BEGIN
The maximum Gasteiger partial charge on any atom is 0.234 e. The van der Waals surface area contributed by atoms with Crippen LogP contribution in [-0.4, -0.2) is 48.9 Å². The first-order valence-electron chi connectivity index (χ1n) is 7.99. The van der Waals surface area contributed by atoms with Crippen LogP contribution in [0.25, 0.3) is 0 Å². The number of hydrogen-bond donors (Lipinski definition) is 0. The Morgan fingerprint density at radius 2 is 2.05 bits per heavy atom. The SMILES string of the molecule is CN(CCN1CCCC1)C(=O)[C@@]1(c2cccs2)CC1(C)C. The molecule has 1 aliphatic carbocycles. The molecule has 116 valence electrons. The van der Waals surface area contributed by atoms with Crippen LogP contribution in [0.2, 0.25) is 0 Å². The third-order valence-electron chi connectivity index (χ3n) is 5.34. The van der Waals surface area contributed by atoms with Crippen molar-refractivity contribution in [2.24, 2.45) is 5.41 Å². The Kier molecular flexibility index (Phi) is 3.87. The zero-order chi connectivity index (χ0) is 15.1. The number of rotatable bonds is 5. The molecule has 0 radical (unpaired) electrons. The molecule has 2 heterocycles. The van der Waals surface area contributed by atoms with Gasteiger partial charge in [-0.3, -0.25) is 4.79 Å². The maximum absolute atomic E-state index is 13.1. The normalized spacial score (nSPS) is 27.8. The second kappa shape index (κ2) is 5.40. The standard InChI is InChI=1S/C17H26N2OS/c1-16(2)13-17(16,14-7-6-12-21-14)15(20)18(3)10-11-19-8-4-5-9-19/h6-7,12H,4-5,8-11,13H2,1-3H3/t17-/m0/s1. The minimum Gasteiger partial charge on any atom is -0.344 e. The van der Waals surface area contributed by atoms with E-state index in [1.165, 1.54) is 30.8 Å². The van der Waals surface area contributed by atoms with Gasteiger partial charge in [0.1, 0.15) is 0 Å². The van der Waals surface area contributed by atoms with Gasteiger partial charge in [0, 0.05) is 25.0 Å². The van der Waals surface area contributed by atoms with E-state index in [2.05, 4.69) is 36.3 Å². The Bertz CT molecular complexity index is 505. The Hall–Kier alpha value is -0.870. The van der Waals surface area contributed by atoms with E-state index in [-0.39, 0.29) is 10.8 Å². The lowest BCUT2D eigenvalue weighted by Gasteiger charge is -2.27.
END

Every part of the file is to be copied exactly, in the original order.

The maximum Gasteiger partial charge on any atom is 0.234 e. The van der Waals surface area contributed by atoms with Crippen LogP contribution in [-0.4, -0.2) is 48.9 Å². The first-order valence-electron chi connectivity index (χ1n) is 7.99. The van der Waals surface area contributed by atoms with Crippen LogP contribution in [0.25, 0.3) is 0 Å². The number of hydrogen-bond donors (Lipinski definition) is 0. The Morgan fingerprint density at radius 2 is 2.05 bits per heavy atom. The SMILES string of the molecule is CN(CCN1CCCC1)C(=O)[C@@]1(c2cccs2)CC1(C)C. The molecule has 1 aliphatic carbocycles. The molecule has 116 valence electrons. The van der Waals surface area contributed by atoms with Crippen LogP contribution in [0.2, 0.25) is 0 Å². The third-order valence-electron chi connectivity index (χ3n) is 5.34. The van der Waals surface area contributed by atoms with Crippen molar-refractivity contribution in [2.24, 2.45) is 5.41 Å². The Kier molecular flexibility index (Phi) is 3.87. The zero-order chi connectivity index (χ0) is 15.1. The number of rotatable bonds is 5. The molecule has 0 radical (unpaired) electrons. The molecule has 2 heterocycles. The van der Waals surface area contributed by atoms with Gasteiger partial charge in [-0.3, -0.25) is 4.79 Å². The maximum absolute atomic E-state index is 13.1. The normalized spacial score (nSPS) is 27.8. The second kappa shape index (κ2) is 5.40. The standard InChI is InChI=1S/C17H26N2OS/c1-16(2)13-17(16,14-7-6-12-21-14)15(20)18(3)10-11-19-8-4-5-9-19/h6-7,12H,4-5,8-11,13H2,1-3H3/t17-/m0/s1. The minimum Gasteiger partial charge on any atom is -0.344 e. The van der Waals surface area contributed by atoms with E-state index in [1.165, 1.54) is 30.8 Å². The van der Waals surface area contributed by atoms with Gasteiger partial charge in [0.1, 0.15) is 0 Å². The van der Waals surface area contributed by atoms with Gasteiger partial charge in [0, 0.05) is 25.0 Å². The van der Waals surface area contributed by atoms with E-state index in [2.05, 4.69) is 36.3 Å². The Bertz CT molecular complexity index is 505. The Hall–Kier alpha value is -0.870. The van der Waals surface area contributed by atoms with E-state index in [-0.39, 0.29) is 10.8 Å². The lowest BCUT2D eigenvalue weighted by Gasteiger charge is -2.27.